After months of laborious debates, City Council on Thursday passed a major regulatory bill that will force fast-food chains, retailers and hotels to provide advanced scheduling to their workers, among a slew of other protections. The big reason? So workers can better plan their lives and, according to the bill’s sponsors, escape the cycle of poverty.
The approach is affectionately referred to as a “fair workweek,” and Philly is the latest city to adopt the practice. New York, San Francisco and other large municipalities have been implementing similar laws since 2014.
“[Philly’s] will be the most expansive in the country,” Councilwoman Helen Gym told a packed Council chambers.
The bill, introduced by Gym in June, passed 14-3. It will raise scheduling standards for any Philly business with more than 30 locations and 250 employees — think national fast-food chains and retailers, from McDonald’s to Target. Per the final language, the law will impact more than 130,000 workers in the city, affecting a cohort who are predominantly paid low wages.
Despite Gym’s claim, experts say certain aspects of the newly-passed bill are weaker than comparable laws in other cities — though others are seen as stronger. Philly’s fair workweek package will secure:
Two-week advance notice of employee schedules
Compensation for last-minute schedule changes, aka “predictability pay”
Shifts offered to part-time workers before a company hires new workers
How’d we get here?
Labor groups and workers who make low wages have been rallying Council to introduce fair scheduling legislation for over a year now. They detailed the rampant scheduling chaos at fast-food joints, big-box retailers and certain hospitality restaurants and hotels, and sold lawmakers on how the work schedule creates a ripple effects into other facets of a person’s life.
Last-minute schedule changes deeply impact parents who juggle work and children. Plus, a chaotic work schedule can be a barrier to more long-term goals, like going to college or a training program.
Annie Ellison, a housekeeper at the Marriott hotel in Philadelphia for 18 years, testified in Council about the difficulties of getting childcare as a working parent.
“A lot of mothers come to work at 8 [in the morning] and don’t get out in time to get their kids from daycare,” Ellison said. “All day long we worry about it.”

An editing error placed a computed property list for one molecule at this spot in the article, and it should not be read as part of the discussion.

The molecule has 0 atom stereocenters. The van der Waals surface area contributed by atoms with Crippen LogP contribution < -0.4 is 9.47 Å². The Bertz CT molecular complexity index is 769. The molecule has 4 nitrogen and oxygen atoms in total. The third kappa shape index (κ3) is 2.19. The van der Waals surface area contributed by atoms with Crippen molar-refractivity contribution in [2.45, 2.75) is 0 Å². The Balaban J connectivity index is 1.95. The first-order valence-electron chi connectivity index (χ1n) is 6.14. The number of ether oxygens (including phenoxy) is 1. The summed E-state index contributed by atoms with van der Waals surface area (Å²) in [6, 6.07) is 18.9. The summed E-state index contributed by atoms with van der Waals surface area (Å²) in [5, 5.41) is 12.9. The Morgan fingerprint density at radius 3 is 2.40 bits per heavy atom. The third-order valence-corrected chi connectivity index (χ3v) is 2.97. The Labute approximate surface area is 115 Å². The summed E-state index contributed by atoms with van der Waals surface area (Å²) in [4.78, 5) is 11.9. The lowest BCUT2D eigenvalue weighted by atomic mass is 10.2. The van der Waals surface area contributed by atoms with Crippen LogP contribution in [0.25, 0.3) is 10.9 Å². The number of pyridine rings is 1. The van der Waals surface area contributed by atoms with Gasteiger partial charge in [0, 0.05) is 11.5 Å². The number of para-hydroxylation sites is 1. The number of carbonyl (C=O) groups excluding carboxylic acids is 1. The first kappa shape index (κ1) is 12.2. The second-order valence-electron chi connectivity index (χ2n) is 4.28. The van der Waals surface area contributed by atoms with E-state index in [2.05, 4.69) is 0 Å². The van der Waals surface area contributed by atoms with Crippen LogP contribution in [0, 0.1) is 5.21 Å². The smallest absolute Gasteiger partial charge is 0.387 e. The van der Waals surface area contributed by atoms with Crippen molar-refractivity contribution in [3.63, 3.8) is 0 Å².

Gym and the bill’s seven co-sponsors sold it as an “anti-poverty measure,” a cry largely echoed throughout the hours of public testimony Thursday. Chambers were full of people from a range of organizations — labor, religious, political — all testifying to the need for the fair workweek protections.
“Workers deserve to know when and how long they will work,” said Rev. William B. Moore, pastor at Tenth Memorial Baptist Church in North Philly. “Sensitivity to the needs of the worker is crucial to a stable workplace and … helps break the cycle of poverty.”
“The cry in the city is for a fair workweek,” said Minister Rodney Muhammad, president of the local NAACP.
Surprising no one who’s followed the mascot’s press so far, Gritty was co-opted as the de facto figurehead for the campaign — at least online. The real-life orange hellion was reportedly scheduled to appear for Thursday’s vote, but cancelled because of another commitment. (He’s kinda popular.)
GOP and Chamber of Commerce: It’s bad, because reasons
Every sitting Democrat on City Council voted for the bill. Gym said the bill was not rushed and went through several amendments over the last year.
Council’s three Republican members were the sole no votes on the bill. Attendees met Councilman Brian O’Neill’s opposition with a chorus of boos, but the Northeast Philly lawmaker said he could not vote for the bill because it unnecessarily extends to unionized workers.
“It does not exempt collective bargaining agreements — and it should,” O’Neill said.
Unions have been carved out of previous labor regulation bills, like the controversial paid sick leave bill that passed in 2014. O’Neill said plainly that unions should not be covered because they do not need the extra protections that could be afforded through the bill. Several unions, including the Philly chapter of the AFL-CIO, backed the legislation and urged Council to keep unionized workers covered. As written, unions may write the exemption into their contract if they wish.
The Greater Philadelphia Chamber of Commerce was also among of the bill’s fiercest opponents.
Chamber President Rob Wonderling said the regulations would stifle business growth and ultimately kill jobs across the city. In a statement sent out Thursday, he commended Council for ironing out some of the more onerous aspects of the bill, but raised concerns about regulations going forward.
“While some amendments helped ease the regulatory burden on some employers, we are hopeful that the regulatory process will provide further relief to owners of hotels and franchise establishments,” Wonderling said in a statement.
Fair workweek won’t actually happen until 2020
The bill heads to Mayor Jim Kenney’s desk for final passage — a sure thing, given his office’s open support of the law. But as implementation, there will be a one-year delay until workers can expect big changes to the way employees set their hours. So the first actual “fair workweek” will begin January 1, 2020.
In the meantime, city officials will figure out how to enforce the laws. As with the paid sick leave law, the Mayor’s Office of Labor Relations will be tasked with keeping businesses in compliance with the fair workweek law.
Bonus legislation from Thursday’s session: Council passed a bill on behalf of Mayor Kenney that will raise the minimum wage for city contractors and subcontractors from $12 to $14 an hour. It’s unclear how many workers will be impacted by the change.